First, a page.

​European shares mostly up after Asian stocks fall

MANILA, Philippines - Most European shares were up in early trading while Asian indices finished mostly down Friday following a plunge in oil prices overnight. Investors also are awaiting the release of U.S. inflation and June non-farm payrolls data later in the day.

Britain's FTSE 100 edged down 0.2 percent at 6,518.25. Germany's DAX rose 0.6 percent at 9,477.85. France's CAC 40 was up 0.3 percent at 4,130.41.

Wall Street looked set for a higher open, with Dow and S&P futures both up 0.3 percent.

Japan's Nikkei 225 closed 1.1 percent down at 15,106.98. Hong Kong's Hang Seng index shed 0.7 percent at 20,564.17. China's Shanghai Compose index fell nearly 1 percent to 2,988.09. Australia's S&P ASX 200 edged up 0.1 percent at 5,230.50. South Korea's KOSPI lost 0.6 percent at 1953.10. Southeast Asian markets were mixed.

"After last week's huge gains in stock markets, we could see this week ending with mild losses," said IG market strategist Bernard Aw. He added that energy-related shares are likely to be under pressure as concerns about oil demand triggered a dramatic fall of crude oil prices Thursday. Investors remained cautious ahead of the release later in the day of the June U.S. nonfarm payrolls, where they will be looking to see if the dismal number in May is an anomaly or the start of a weakening job market, he said.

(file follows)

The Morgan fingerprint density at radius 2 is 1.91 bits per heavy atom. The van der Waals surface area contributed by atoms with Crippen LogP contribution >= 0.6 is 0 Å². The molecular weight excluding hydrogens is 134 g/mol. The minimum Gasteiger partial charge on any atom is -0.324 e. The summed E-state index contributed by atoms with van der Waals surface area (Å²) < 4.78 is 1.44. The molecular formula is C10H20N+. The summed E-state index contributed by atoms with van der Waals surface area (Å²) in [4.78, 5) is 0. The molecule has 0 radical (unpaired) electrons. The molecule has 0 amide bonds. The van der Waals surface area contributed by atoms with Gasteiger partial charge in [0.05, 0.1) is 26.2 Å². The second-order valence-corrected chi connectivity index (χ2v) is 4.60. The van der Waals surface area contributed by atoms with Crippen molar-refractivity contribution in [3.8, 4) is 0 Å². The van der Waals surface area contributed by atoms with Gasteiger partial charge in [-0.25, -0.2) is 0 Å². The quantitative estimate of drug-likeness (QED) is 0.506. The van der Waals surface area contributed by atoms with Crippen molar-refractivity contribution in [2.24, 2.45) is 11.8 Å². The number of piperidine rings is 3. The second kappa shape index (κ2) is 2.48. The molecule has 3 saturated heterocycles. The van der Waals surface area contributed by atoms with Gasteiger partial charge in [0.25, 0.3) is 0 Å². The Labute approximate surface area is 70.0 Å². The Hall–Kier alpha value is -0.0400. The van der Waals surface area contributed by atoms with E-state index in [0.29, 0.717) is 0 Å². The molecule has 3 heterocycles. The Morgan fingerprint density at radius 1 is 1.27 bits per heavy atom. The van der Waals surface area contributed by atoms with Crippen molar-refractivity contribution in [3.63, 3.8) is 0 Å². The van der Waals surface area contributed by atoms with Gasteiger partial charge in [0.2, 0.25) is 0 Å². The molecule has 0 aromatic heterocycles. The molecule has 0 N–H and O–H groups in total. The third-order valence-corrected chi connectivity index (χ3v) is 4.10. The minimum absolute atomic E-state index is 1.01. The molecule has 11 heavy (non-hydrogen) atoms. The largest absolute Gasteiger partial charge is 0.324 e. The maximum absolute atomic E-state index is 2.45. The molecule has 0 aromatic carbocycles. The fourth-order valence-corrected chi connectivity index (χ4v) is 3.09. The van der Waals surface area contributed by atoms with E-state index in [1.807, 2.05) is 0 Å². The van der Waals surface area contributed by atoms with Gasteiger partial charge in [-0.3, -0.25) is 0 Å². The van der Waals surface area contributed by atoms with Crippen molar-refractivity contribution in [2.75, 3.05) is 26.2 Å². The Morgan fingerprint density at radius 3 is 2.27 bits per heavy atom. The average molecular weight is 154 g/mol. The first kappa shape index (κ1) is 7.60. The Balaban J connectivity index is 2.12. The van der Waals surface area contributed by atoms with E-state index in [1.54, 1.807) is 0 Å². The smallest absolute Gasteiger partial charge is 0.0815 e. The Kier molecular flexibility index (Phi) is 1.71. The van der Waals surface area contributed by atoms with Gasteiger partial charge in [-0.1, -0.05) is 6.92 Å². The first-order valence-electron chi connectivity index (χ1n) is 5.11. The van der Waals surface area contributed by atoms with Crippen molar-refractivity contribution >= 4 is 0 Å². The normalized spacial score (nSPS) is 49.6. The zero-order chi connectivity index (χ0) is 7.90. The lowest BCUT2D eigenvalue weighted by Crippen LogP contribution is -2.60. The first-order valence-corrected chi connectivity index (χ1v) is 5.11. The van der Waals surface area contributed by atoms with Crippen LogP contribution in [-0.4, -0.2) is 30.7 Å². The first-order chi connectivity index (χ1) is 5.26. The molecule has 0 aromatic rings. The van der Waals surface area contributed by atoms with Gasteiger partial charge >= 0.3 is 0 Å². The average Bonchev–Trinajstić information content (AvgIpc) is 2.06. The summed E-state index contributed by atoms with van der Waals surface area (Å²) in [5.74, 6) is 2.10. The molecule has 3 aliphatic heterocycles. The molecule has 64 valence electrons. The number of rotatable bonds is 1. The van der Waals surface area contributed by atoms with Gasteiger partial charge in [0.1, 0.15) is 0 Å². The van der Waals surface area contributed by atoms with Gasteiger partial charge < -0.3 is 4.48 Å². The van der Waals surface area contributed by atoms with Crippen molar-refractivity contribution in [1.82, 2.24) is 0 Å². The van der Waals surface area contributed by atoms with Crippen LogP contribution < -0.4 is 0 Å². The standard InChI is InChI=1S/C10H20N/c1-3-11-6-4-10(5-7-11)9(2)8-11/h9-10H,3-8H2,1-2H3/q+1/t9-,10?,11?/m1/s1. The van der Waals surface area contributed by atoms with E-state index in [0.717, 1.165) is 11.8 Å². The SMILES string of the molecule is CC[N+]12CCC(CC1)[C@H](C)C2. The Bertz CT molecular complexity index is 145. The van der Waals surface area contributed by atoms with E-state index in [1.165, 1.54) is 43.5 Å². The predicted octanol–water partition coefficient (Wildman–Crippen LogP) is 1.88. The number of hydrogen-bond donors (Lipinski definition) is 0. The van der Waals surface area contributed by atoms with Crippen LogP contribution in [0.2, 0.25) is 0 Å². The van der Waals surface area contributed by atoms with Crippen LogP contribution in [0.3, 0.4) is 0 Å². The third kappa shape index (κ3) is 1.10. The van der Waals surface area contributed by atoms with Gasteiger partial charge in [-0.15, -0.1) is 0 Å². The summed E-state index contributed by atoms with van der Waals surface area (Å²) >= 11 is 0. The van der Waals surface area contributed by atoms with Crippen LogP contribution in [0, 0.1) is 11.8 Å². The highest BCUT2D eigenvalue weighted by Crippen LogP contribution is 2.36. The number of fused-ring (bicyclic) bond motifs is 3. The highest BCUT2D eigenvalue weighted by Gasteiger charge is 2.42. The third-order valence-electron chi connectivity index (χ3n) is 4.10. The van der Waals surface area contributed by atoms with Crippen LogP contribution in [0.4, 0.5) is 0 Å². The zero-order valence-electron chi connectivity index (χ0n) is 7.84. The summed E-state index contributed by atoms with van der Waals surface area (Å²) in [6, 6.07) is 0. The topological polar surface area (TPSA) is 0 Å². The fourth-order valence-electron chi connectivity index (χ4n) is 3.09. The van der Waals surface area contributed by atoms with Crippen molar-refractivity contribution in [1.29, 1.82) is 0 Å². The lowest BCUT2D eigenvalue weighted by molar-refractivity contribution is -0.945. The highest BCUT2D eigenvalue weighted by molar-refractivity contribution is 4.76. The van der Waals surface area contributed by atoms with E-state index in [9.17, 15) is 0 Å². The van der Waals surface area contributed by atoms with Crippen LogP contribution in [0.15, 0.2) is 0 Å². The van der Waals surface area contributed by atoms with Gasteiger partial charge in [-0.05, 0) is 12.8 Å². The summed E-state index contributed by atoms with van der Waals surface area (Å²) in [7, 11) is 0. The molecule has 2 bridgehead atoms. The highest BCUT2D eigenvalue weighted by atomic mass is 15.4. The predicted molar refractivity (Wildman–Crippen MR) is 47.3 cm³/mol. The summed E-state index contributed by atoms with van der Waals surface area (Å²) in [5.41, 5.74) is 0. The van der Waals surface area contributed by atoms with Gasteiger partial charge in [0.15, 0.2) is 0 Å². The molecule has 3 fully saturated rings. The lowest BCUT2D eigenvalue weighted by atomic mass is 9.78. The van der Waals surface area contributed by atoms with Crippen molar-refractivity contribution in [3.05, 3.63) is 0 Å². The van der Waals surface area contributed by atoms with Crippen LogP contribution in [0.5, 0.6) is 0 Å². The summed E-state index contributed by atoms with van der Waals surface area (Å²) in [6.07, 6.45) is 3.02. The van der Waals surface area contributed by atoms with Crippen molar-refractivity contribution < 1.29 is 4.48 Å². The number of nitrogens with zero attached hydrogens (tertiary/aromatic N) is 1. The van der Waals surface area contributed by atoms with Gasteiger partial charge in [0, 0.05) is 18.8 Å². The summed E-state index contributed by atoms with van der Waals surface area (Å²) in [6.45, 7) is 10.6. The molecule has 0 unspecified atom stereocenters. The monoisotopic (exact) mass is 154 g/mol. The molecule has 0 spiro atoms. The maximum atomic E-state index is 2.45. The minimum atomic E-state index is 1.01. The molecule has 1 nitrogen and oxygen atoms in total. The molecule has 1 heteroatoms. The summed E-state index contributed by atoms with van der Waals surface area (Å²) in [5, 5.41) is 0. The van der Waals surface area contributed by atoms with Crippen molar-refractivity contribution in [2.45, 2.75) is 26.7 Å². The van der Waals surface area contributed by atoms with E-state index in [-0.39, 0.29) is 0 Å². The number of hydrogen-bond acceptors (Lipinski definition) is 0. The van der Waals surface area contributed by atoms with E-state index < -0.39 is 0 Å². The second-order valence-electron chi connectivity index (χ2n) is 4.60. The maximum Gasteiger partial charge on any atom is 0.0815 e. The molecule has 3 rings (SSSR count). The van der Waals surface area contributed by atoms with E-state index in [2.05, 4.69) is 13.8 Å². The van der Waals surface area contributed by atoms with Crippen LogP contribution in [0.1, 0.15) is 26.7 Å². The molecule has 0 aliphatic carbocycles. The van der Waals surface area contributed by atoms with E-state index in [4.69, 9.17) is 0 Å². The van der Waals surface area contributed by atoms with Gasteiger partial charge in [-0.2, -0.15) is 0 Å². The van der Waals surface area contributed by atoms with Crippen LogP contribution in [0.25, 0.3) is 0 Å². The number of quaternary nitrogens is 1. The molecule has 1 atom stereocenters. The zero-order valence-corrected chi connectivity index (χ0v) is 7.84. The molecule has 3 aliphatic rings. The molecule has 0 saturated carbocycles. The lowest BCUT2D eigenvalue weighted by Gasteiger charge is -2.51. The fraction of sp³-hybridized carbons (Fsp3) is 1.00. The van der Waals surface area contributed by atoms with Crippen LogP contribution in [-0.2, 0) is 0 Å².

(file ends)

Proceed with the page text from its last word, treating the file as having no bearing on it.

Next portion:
With the U.S. and global economic outlook unusually cloudy, Friday's jobs report for June will produce one of the most anticipated economic figures of the year. The report will show the job growth and the unemployment rate for last month. The U.K.'s "Brexit" vote occurred June 23, too late in the month to have had an impact on the U.S. employment figures. Still, the data will provide some critical insight into the U.S. economy's health. Analysts have forecast that employers added a solid 180,000 jobs last month, according to FactSet, an information service. The unemployment rate is expected to tick up to a still very low 4.8 percent from 4.7 percent.

Benchmark U.S. crude rose 32 cents to $45.47. On Thursday, it lost $2.29 or 4.8 percent, to $45.14 a barrel in New York. Brent crude, used to price international oils, gained 27 cents at $46.67. It shed $2.40, or 4.9 percent, to $46.40 a barrel in London on Thursday. The price of oil fell Thursday after the EIA said crude oil inventories shrank by 2.2 million barrels last week. Analysts expected a bigger drop of 2.6 million barrels, according to S&P Global Platts. Inventories have been at historically high levels lately as the supply of oil outstrips demand.

The dollar declined to 100.64 yen from 100.76 yen the previous day. The euro rose to $1.1072 from $1.1055 on Thursday.